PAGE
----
The Lord of the Rings, an Amazon joint


#101

I’d certainly vote for Tolkien’s as the best ever, I’m just saying that “not as good as Tolkien” isn’t really a standard that makes sense to apply. “Competent world building” is selling Martin’s work very short.


#102

I assumed that was what they were after. They say they’re looking for something Games of Thrones-ish. Children of Hurin is even more dark and epic. Murder, sex, betrayal! The Battle of Sudden Flame. The Battle of Unnumbered Tears.

Then the Captain of Morgoth sent out riders with tokens of parley, and they rode up before the very walls of the outworks of the Barad Eithel. With them they brought Gelmir son of Guilin, a lord of Nargothrond, whom they had captured in the Bragollach, and had blinded; and their heralds showed him forth crying: ‘We have many more such at home, but you must make haste if you would find them. For we shall deal with them all when we return, even so.’ And they hewed off Gelmir’s arms and legs, and left him.

Probably they’ll go for something else, but it could be a lot of fun, handled correctly.


#103

DOWN DOWN TO GOBLIN TOWN!


#104


This makes a lot of sense, with the Amazon rights thing happening. Christopher Tolkien was notoriously picky about giving out permission for anything.

On the one hand, I think he was a bit too picky in some cases; but on the other, I’m sure he prevented some truly horrible things being branded with Tolkien themes. I suspect his departure means we’ll see more Tolkien-branded stuff, both good and bad.


#105

Interesting - I wouldn’t mind if they went all Games Workshop with their brands for a few years - While there are a lot of bad games in there, there are some pretty interesting ones as well. Mordenheim was made by a minor company, and turned out great and very loyal to the lore and the gameplay, so - we could end up with some interesting Lord of the Rings games.


#106

I wonder if it was more of him gritting his teeth over the course of his father’s legacy or more of him being 92 (93 this month) and wanting to take it easy before his eleventy-first birthday.


#107

I was going to say he wants to enjoy those Golden mid-90s years. Time to travel the world.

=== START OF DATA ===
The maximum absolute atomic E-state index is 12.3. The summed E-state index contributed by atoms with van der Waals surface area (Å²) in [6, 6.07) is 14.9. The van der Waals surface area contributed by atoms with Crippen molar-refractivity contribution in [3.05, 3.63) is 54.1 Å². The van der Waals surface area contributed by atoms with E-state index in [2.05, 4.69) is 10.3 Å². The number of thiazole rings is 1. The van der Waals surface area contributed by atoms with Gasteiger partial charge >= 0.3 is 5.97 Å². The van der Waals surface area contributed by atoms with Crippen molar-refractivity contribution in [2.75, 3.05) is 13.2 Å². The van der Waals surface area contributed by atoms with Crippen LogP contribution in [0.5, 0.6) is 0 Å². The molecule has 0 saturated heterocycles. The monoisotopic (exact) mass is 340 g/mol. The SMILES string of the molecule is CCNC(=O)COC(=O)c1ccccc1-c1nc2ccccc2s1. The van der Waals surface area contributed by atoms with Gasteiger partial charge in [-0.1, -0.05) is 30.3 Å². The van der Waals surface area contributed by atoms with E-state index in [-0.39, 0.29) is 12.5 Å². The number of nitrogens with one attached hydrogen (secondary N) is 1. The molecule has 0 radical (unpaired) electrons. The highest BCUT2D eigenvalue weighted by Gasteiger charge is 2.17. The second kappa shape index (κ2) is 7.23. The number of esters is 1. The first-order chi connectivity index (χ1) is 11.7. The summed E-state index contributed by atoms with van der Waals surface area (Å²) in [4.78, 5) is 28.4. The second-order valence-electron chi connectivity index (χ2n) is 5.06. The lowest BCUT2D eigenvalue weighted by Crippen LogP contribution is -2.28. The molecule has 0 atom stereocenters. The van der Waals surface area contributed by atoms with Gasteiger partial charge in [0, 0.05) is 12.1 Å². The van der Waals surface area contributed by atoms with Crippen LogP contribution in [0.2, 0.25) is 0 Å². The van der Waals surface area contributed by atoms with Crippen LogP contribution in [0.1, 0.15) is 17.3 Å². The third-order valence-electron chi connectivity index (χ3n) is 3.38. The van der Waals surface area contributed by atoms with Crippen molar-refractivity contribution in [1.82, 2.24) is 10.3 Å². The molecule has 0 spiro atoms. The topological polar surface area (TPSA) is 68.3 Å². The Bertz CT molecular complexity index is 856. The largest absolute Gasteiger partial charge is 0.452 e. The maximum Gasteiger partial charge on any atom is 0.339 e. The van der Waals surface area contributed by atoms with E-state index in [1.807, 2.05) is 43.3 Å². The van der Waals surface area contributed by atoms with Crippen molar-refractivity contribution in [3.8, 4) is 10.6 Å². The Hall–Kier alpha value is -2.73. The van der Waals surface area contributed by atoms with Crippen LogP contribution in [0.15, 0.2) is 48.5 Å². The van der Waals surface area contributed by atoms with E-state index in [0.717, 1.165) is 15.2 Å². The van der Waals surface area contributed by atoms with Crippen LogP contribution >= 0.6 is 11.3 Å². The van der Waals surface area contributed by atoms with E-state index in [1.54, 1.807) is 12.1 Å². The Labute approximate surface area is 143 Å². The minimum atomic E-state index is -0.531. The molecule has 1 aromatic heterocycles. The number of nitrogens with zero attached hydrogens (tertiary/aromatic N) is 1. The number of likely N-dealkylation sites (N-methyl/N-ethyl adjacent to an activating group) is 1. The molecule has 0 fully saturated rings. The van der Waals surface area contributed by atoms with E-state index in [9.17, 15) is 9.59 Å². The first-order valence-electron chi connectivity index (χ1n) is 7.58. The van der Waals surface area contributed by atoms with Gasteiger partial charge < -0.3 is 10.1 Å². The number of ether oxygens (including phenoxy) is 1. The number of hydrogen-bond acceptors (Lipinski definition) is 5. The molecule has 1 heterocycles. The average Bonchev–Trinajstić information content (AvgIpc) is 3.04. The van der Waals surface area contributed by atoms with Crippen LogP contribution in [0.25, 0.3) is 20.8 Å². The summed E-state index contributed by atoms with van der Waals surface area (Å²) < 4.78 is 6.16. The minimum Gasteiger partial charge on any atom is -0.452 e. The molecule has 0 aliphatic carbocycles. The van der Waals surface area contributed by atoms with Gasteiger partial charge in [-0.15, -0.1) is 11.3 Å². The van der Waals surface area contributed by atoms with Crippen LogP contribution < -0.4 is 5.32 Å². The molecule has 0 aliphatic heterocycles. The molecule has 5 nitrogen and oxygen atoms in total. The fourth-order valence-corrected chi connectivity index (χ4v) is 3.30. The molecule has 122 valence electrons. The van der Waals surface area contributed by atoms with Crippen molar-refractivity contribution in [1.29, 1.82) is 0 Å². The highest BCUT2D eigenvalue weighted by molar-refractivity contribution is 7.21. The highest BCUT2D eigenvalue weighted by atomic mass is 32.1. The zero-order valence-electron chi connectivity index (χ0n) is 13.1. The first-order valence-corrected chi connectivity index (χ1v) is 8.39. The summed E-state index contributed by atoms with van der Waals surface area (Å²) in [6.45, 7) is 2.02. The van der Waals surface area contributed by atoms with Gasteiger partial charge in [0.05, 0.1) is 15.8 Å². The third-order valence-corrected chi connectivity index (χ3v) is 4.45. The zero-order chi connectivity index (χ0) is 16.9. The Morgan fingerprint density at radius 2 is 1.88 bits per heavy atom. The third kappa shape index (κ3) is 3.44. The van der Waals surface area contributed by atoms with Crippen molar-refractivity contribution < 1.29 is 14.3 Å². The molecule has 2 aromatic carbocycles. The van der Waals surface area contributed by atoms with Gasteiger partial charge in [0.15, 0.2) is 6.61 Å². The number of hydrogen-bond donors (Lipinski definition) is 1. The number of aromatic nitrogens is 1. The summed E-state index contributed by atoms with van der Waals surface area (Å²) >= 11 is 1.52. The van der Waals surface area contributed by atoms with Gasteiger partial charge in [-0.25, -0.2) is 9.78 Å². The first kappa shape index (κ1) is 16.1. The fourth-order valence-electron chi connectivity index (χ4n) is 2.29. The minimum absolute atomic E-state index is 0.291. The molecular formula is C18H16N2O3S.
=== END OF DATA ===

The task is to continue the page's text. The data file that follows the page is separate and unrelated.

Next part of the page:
#108

He wants to see mountains Gandalf!


#109

According to a Reuters story about Amazon’s Prime Video division, production and marketing on the first two seasons could hit $500 million. That’s insane.

I wonder if they can even do it yearly? Game of Thrones has discovered what the wall is in terms of TV production. You can only make so many hours of high-end, SFX-laden TV in 12 months. Which makes sense, because a CGI-filled blockbuster movie usually is two years to create 2 hours of content.


#110

#111

It should just be an anthology show, with each episode giving us one of the orcs from the Shadow games, and demonstrating why they have those strengths and weaknesses. The Poet and Singing Orc episodes will be amazing.


#112

The Verge just cribbing from the Hollywood Reporter

5-year commitment. Billion-dollar budget.


#113

Please, God. No Peter Jackson.


#114

I would think Jackson would be out as anything but a name in the credits (Producer of some sort), as he’s done with all things LotR and moved on. WETA and some of the other folks involved in making the movies however, would be a nice pickup for Amazon as they would bring the “look and feel” of the movies to the TV shows.

The one thing that stood out the most for me with both the original trilogy and the Hobbit trilogy was how the people in charge of the set designs, lighting and cinematography really just completely nailed Middle Earth. So many times throughout the movies I’d think to myself “Wow. That looks EXACTLY like I’d imagined it in my head from Tolkien’s descriptions.”. That was no accident, as Jackson has said many times that hundreds of people poured their efforts into getting those locations to look and feel just right.